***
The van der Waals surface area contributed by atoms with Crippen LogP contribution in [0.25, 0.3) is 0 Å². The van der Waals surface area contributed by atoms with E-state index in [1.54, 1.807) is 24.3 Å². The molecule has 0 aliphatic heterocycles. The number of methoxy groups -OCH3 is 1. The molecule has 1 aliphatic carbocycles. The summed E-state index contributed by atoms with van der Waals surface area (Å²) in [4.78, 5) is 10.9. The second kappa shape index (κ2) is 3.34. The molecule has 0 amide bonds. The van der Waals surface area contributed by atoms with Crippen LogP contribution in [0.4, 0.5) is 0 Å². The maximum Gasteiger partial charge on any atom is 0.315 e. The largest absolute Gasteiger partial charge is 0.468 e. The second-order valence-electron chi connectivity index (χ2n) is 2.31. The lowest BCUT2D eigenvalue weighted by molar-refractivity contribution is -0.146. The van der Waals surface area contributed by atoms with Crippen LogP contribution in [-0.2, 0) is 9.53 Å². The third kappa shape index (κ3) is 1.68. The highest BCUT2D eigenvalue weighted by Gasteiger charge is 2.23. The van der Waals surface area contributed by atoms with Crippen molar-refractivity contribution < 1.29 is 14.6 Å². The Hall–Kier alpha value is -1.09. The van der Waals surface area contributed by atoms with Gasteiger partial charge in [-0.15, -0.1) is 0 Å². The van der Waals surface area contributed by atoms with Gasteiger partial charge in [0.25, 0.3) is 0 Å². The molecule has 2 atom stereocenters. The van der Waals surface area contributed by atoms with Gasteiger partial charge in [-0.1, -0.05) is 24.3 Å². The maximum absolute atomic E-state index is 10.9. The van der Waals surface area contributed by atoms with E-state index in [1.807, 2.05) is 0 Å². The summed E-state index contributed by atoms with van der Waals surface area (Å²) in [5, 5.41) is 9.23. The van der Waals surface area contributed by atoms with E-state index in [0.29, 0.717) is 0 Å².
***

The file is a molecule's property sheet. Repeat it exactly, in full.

The van der Waals surface area contributed by atoms with Crippen LogP contribution in [0.25, 0.3) is 0 Å². The van der Waals surface area contributed by atoms with E-state index in [1.54, 1.807) is 24.3 Å². The molecule has 0 aliphatic heterocycles. The number of methoxy groups -OCH3 is 1. The molecule has 1 aliphatic carbocycles. The summed E-state index contributed by atoms with van der Waals surface area (Å²) in [4.78, 5) is 10.9. The second kappa shape index (κ2) is 3.34. The molecule has 0 amide bonds. The van der Waals surface area contributed by atoms with Crippen LogP contribution in [0.4, 0.5) is 0 Å². The maximum Gasteiger partial charge on any atom is 0.315 e. The largest absolute Gasteiger partial charge is 0.468 e. The second-order valence-electron chi connectivity index (χ2n) is 2.31. The lowest BCUT2D eigenvalue weighted by molar-refractivity contribution is -0.146. The van der Waals surface area contributed by atoms with Crippen LogP contribution in [-0.2, 0) is 9.53 Å². The third kappa shape index (κ3) is 1.68. The highest BCUT2D eigenvalue weighted by Gasteiger charge is 2.23. The van der Waals surface area contributed by atoms with Crippen molar-refractivity contribution < 1.29 is 14.6 Å². The Hall–Kier alpha value is -1.09. The van der Waals surface area contributed by atoms with Gasteiger partial charge in [-0.15, -0.1) is 0 Å². The van der Waals surface area contributed by atoms with Gasteiger partial charge in [0.25, 0.3) is 0 Å². The molecule has 2 atom stereocenters. The van der Waals surface area contributed by atoms with Gasteiger partial charge in [-0.1, -0.05) is 24.3 Å². The maximum absolute atomic E-state index is 10.9. The van der Waals surface area contributed by atoms with E-state index in [1.807, 2.05) is 0 Å². The summed E-state index contributed by atoms with van der Waals surface area (Å²) in [5, 5.41) is 9.23. The van der Waals surface area contributed by atoms with E-state index in [0.29, 0.717) is 0 Å².